Simple pink knitting on single-ended needles. (Photo credit: Wikipedia)Wednesday, I was with Nana Kate. Unlike Biji’s bejeweled home. Nana Kate’s apartment did not look like a party. It looked like boot camp. It was very utilitarian. The only thing that was a constant spot of bright happy color was her knitting bag. Nana Kate made beautiful sweaters, in fanciful patterns, for her real grandchildren, who lived in southern California. And even though she knew that her grandkids would probably never get a chance to wear the hot wool, that didn’t stop Nana Kate’s needles from clickety-clacking whenever she had a spare minute. Nana Kate took the adage, “idle hands are a sinner’s tool,” to heart. Her fingers were always busy.
Nana Kate was from Nebraska by way of Minnesota. She was a good, steady, no nonsense kind of woman with a steel-colored bun on the top of her head and a solid Lutheran upbringing. She taught me how to make the all-American foods that find their way, nightly, onto middle class tables. She made meatloaf, fried chicken, buttermilk biscuits, mashed potatoes with gravy, and pie. She taught me to can fruits and vegetables, make jams and jellies and how to frost beautiful Wilton birthday cakes. On most days, Nana Kate fed her family from the four food groups - good old fashioned, tried and true, patriotic menus. But every once in a while, Nana Kate got a touch of the devil in her and she’d pull out her Julia Child “Mastering the Art of French Cooking” cookbook. Then we would revel in cassoulet and chocolate mousse, baguette, and tart tatin.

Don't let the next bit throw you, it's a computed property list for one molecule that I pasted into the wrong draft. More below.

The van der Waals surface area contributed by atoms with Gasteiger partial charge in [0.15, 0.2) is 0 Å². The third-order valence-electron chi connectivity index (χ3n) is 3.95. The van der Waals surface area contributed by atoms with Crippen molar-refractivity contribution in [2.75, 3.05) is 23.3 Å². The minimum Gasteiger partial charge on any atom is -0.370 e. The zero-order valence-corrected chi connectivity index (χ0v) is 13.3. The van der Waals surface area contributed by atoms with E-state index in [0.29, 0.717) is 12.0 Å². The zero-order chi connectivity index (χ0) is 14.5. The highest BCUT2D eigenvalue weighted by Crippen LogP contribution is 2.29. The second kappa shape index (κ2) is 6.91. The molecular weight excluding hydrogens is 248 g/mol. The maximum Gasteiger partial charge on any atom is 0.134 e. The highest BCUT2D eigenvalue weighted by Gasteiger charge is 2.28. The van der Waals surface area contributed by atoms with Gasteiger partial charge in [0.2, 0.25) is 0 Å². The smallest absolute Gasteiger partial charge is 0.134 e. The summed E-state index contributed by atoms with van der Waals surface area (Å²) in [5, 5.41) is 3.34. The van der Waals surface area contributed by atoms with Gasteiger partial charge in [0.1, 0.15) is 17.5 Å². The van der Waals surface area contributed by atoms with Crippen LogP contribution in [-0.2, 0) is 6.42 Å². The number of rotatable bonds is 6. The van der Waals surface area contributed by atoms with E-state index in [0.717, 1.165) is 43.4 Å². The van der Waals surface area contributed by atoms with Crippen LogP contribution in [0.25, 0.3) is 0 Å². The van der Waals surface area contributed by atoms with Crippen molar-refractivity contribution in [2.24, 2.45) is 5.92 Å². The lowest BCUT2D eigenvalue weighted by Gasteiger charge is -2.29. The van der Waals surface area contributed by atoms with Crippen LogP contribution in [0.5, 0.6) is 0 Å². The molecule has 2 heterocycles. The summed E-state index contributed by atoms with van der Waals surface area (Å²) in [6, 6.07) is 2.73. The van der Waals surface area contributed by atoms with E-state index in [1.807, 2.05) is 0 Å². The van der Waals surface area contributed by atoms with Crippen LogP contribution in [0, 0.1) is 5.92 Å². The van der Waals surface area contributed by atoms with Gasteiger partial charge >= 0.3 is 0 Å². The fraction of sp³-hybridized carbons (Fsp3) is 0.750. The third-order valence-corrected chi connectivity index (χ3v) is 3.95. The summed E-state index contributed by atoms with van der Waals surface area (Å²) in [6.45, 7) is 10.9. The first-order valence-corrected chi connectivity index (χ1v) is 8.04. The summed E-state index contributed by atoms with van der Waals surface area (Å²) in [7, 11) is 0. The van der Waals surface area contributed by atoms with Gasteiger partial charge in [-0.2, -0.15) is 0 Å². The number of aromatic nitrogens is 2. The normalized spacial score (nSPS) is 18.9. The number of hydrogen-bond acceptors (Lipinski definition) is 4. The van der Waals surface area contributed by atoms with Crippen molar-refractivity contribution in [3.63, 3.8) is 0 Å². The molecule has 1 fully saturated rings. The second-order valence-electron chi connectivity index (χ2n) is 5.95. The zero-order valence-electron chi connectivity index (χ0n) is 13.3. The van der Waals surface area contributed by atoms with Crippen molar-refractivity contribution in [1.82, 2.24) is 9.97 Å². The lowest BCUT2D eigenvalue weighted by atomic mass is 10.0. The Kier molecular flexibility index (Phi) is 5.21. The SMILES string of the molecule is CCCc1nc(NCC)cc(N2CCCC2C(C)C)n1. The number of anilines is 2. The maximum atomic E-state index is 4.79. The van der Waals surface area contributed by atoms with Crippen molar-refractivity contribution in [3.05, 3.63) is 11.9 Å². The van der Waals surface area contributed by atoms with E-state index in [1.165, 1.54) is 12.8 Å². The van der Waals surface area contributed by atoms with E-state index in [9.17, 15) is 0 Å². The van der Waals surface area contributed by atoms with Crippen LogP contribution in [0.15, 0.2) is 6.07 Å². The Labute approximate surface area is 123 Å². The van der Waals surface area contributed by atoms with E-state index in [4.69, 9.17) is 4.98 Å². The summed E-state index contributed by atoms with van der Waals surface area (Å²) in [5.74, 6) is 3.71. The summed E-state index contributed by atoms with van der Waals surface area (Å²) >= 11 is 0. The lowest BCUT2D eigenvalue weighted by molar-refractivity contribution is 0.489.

One of the staples in my quick kitchen arsenal is Nana Kate’s beer bread. It’s kind of weird that Nana Kate even knew how to make beer bread. She doesn’t drink alcohol, even beer, and doesn’t like it in her house. She thought that it would end up being one of Satan’s insidious tools pulling her from her perch of righteous living. On days we made beer bread, Nana Kate would call next door to Abuela Rosa’s and have someone bring over a Corona.
3 cups Self-Rising flour (best if you sift this)
3 T sugar (Yes, you have to use real sugar. It’s a chemistry thing)
1 can beer.
*Mix flour and sugar. Make darned sure you have Self-Rising flour or you’ll just be making bricks. Yes. I know that from experience. But if you don’t have Self-Rising add 3 tsp. of baking powder and a tsp. of salt.
*Mix in beer
*Pour into a greased bread pan
* Stick it in an oven preheated to 375, for one hour.
* When the top is hard and craggy take it out of the oven. Let it sit for ten minutes, then remove pan.
I think this is best when its cooled to warm, not eaten too hot or you don’t get the rich grainy flavors from the beer. This tastes particularly nice on a chilly fall day with some apple cider and beef stew (and lots of melty butter!)